Relying on the belief that greater regulatory strictures will help prevent future benchmark rigging malfeasance, Thomson Reuters recently announced that it will set up a benchmark index of its own.
Appropriately called Thomson Reuters Benchmark Services, the tool that, among others things, judges the quality of investments, is being implemented to help coordinate compliance management factors with those of the International Organization of Securities Commissions.
“Thomson Reuters supports the financial industry in multiple ways to improve transparency in both liquid and illiquid markets,” said John Cooley, global head of indices and reference rates at one of the world’s largest news and information companies. “Over the past 18 months, we have been working closely with global regulators, authorities and agencies to ensure that as an industry we collectively enhance and re-establish trust in key benchmarks and continue to support the vital role they play in financial markets.”
He added that the company’s impressive benchmark portfolio gives it the authority it needs to facilitate data management and data governance best practices.
Cooley also stated that the establishment of this most recent benchmark is warranted, given the amount of attention and awareness that’s resulted since the London Interbank Offered Rate scandal.
“Expectations have been rising, and continue to rise, around best practices so the market can have confidence in benchmarks,” he said.
EU won’t vote until May
Meanwhile, the European Parliament is getting ready to vote on new regulations that would make it harder to manipulate market benchmarks. However, Sharon Bowles, chair of the parliament’s economic affairs committee, told Reuters that legislators won’t cast their votes until May at the earliest. She said that because lawmakers couldn’t come to a mutual accord on the specifics of the benchmarks, they’ve ultimately decided to hand off the vote to the next parliament, which will be installed in May when elections take place.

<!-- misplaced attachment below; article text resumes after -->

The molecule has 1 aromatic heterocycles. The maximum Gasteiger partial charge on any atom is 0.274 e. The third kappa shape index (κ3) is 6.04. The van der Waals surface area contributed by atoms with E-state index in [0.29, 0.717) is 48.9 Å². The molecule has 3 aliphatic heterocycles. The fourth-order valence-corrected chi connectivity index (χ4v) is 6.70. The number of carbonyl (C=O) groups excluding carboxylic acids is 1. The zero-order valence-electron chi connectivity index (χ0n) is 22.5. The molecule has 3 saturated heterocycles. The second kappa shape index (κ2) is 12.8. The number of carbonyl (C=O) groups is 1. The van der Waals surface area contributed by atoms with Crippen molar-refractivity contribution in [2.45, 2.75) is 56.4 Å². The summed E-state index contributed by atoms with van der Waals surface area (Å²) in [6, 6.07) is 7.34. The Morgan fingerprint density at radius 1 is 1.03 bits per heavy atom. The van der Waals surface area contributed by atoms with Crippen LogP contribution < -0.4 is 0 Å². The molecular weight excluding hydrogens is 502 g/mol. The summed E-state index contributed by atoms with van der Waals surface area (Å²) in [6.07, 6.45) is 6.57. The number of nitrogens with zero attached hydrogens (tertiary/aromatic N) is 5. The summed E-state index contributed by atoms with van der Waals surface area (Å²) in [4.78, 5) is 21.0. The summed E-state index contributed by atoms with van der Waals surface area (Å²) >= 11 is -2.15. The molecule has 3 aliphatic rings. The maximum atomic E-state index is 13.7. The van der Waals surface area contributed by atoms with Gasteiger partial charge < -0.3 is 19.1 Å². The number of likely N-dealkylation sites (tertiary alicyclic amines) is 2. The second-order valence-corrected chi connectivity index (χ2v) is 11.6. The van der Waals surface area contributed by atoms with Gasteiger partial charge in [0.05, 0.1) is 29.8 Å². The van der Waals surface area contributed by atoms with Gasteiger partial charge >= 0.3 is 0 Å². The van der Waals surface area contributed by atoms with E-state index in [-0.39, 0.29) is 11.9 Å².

Adrian Binks, chairman and CEO of Argus Media, added that while this postponement may come as frustrating for financial firms, it’s ultimately a good thing, mainly because legislators will have more time to adjust the details of the benchmark which could adversely affect certain business sectors, such as energy and commodities.
Going forward as the vote moves closer, the European Commission needs to be certain that they remember to distinguish between financial markets and physical markets, as they aren’t the same, Binks told Reuters.
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